Sunday, March 20, 2011

Creation's Colors From Painters of the 1800's

Flores by Federico Olaria, b.1848 Spain, d. 1898 France
(Click on the painting for a larger, beautiful view of it!)

Some beautiful paintings of the 1800's which were hidden from the public for the past 75+ years, are now appearing at auctions throughout the world and being made available for people to enjoy. The painting of a basket of flowers is so vivid in color and detail that it looks absolutely fresh, as though just picked. These realist artists were really amazing. Federico Olaria lived and painted in France.

Sewing is one of my interests, and when I choose fabrics, I like to think of these paintings of the past with their exquisite detail, and find prints that express this same freshness.

Click on for a larger view.

This is a very high quality decorating cotton which I used to make a garment to wear. The pattern did not fade over time, and the outfit lasted over 10 years. I once bought French Cotton in one of the Carribean Islands (Antigua-Barbuda), and this piece was very much like it in texture and wearability. After it began to wear out, I used pieces of it for quilts and crafts. The value of using wovens, like cottons, is that it can be recycled into so many other usable things.  Wal-Mart still has this print on their collection that stays the same over the years.

These two photos are of a co-ordinating print that was intended for cushions.  Sometimes I see the completed pillows in gift shops.


Suzanne said...

Lydia , that painting is stunning!Thanks for sharing. I would love that hanging above my mantle:-)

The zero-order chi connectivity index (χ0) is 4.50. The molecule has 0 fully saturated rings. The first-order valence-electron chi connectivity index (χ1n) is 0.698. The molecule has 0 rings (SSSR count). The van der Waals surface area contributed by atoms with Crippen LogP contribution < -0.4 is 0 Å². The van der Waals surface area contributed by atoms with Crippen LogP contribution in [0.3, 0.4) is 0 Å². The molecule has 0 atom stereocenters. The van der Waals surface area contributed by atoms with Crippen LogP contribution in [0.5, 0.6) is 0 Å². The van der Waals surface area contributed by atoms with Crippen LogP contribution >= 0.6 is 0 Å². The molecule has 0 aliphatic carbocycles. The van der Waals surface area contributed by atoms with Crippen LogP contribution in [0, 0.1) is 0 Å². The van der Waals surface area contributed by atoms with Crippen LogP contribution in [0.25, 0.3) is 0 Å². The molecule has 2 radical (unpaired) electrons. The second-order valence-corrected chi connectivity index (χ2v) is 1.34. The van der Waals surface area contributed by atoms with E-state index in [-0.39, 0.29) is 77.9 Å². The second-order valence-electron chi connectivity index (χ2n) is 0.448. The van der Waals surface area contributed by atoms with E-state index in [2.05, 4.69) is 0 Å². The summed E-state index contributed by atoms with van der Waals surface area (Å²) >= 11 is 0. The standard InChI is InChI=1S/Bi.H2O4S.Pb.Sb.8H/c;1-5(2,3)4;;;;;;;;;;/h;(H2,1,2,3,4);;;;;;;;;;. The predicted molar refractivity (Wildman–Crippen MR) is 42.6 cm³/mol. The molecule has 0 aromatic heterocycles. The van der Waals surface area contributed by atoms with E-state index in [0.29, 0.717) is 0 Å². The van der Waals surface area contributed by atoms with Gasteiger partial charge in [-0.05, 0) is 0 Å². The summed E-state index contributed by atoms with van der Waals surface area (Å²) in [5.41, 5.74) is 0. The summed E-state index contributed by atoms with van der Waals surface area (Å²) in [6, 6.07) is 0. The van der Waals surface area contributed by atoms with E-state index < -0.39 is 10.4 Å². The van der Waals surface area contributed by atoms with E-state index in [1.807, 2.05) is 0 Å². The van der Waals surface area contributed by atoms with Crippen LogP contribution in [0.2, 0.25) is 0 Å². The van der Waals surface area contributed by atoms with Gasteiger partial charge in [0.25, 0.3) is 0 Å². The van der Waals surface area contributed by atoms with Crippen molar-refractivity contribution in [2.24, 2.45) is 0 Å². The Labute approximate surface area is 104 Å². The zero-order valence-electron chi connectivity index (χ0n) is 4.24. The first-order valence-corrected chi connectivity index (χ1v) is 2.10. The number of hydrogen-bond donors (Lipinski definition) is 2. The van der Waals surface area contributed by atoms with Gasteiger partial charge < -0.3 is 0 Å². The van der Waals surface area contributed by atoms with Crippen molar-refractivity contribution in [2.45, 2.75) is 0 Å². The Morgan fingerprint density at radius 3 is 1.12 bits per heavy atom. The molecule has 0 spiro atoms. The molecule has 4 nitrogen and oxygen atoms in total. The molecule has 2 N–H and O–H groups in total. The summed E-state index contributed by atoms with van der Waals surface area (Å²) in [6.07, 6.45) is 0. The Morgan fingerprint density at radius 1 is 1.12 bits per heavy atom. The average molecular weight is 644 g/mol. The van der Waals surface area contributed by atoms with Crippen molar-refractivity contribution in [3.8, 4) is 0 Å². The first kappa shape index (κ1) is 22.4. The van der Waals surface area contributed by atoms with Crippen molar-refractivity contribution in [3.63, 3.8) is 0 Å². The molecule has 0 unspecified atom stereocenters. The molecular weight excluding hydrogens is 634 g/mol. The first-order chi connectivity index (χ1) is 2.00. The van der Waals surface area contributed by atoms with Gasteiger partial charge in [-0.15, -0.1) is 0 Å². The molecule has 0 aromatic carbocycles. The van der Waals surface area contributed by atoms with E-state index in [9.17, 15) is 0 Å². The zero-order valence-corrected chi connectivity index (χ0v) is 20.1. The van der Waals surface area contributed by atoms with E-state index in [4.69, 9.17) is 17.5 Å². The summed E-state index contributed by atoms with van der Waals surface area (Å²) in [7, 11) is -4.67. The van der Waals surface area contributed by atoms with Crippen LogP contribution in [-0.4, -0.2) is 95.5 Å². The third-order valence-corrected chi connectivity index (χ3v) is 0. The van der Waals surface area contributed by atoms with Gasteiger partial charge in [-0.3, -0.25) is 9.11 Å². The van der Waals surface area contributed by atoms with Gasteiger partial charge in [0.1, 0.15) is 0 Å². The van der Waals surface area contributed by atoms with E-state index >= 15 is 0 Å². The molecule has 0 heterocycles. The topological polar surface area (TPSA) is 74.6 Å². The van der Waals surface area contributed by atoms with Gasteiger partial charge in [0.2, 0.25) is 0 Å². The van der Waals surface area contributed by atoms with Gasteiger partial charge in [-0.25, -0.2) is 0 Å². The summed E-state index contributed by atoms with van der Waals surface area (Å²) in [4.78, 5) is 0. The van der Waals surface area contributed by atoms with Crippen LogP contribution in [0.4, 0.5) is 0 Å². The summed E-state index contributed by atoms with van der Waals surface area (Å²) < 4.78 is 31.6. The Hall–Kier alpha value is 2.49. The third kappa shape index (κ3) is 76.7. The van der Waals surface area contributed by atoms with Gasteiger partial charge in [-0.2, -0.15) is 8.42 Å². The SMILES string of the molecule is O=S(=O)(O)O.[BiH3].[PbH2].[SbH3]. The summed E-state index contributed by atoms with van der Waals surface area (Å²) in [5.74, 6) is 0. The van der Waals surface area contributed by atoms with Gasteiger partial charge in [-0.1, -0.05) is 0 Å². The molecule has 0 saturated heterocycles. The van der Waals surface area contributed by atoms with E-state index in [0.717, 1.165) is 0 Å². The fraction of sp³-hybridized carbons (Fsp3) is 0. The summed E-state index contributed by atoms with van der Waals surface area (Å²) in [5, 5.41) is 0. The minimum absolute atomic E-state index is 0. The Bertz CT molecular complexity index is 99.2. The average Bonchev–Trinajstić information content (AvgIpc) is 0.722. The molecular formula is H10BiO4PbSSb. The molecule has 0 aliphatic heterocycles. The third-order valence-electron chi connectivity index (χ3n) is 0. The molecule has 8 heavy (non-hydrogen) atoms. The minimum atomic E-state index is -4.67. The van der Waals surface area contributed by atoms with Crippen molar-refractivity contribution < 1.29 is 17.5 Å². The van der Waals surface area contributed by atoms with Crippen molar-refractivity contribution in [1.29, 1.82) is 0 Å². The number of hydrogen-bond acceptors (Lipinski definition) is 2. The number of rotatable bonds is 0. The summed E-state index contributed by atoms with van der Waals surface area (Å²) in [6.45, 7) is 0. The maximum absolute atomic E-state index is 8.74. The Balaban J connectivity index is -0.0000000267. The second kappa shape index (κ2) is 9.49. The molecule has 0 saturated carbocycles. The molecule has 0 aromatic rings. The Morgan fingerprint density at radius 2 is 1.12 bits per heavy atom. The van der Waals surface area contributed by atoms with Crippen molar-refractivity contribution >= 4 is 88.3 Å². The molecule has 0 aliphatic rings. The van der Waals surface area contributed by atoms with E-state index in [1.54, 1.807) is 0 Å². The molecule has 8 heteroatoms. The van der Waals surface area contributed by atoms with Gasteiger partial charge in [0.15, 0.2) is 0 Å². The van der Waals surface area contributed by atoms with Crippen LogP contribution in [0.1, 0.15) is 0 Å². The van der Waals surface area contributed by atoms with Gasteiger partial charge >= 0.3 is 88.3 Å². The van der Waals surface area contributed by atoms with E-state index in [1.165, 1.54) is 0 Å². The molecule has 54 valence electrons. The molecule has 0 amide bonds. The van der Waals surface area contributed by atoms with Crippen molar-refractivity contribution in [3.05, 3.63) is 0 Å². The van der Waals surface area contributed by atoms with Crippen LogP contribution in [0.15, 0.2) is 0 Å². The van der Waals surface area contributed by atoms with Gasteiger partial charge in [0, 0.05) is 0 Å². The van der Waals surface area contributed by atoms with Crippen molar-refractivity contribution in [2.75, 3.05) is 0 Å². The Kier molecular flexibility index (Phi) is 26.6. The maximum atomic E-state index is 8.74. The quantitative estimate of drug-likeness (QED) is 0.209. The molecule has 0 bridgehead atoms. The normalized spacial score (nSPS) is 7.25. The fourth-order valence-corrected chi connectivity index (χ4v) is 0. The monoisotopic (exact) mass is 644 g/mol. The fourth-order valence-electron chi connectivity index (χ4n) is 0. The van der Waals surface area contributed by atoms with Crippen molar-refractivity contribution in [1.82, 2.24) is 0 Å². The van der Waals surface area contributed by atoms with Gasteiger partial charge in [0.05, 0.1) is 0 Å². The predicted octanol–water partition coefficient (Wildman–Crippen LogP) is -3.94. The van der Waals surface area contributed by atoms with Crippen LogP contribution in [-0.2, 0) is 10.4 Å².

Nabila Grace said...

What a beautiful picture! I am always drawn into paintings like this one because of the realistic detail. Thank you for sharing it :o)

Lydia said...

It does not seem to be available in any online poster stores, but it is copyright free in the U.S., being over 75 years old. You might be able to get some canvas textured paper and run it through your copy machine or take it to a printer. I do not know how big it would print out, however.

If you want an art book for homeschooling your children, you might start a type of scrapbook by printing out some of your favorite paintings along with a bio of the artists.

Anonymous said...

You mentioned sewing. Does that mean more of your creative projects are soon to come.
Thanks for the photos on you blog. I have always aspired to paint, and the one's you show are great inspiration.

Lydia said...

I intended to put up a photo of a piece of fabric I have, that sort of goes with the theme of the painting, and yes, I do have several completed sewing projects, which I hope to add to this particular post.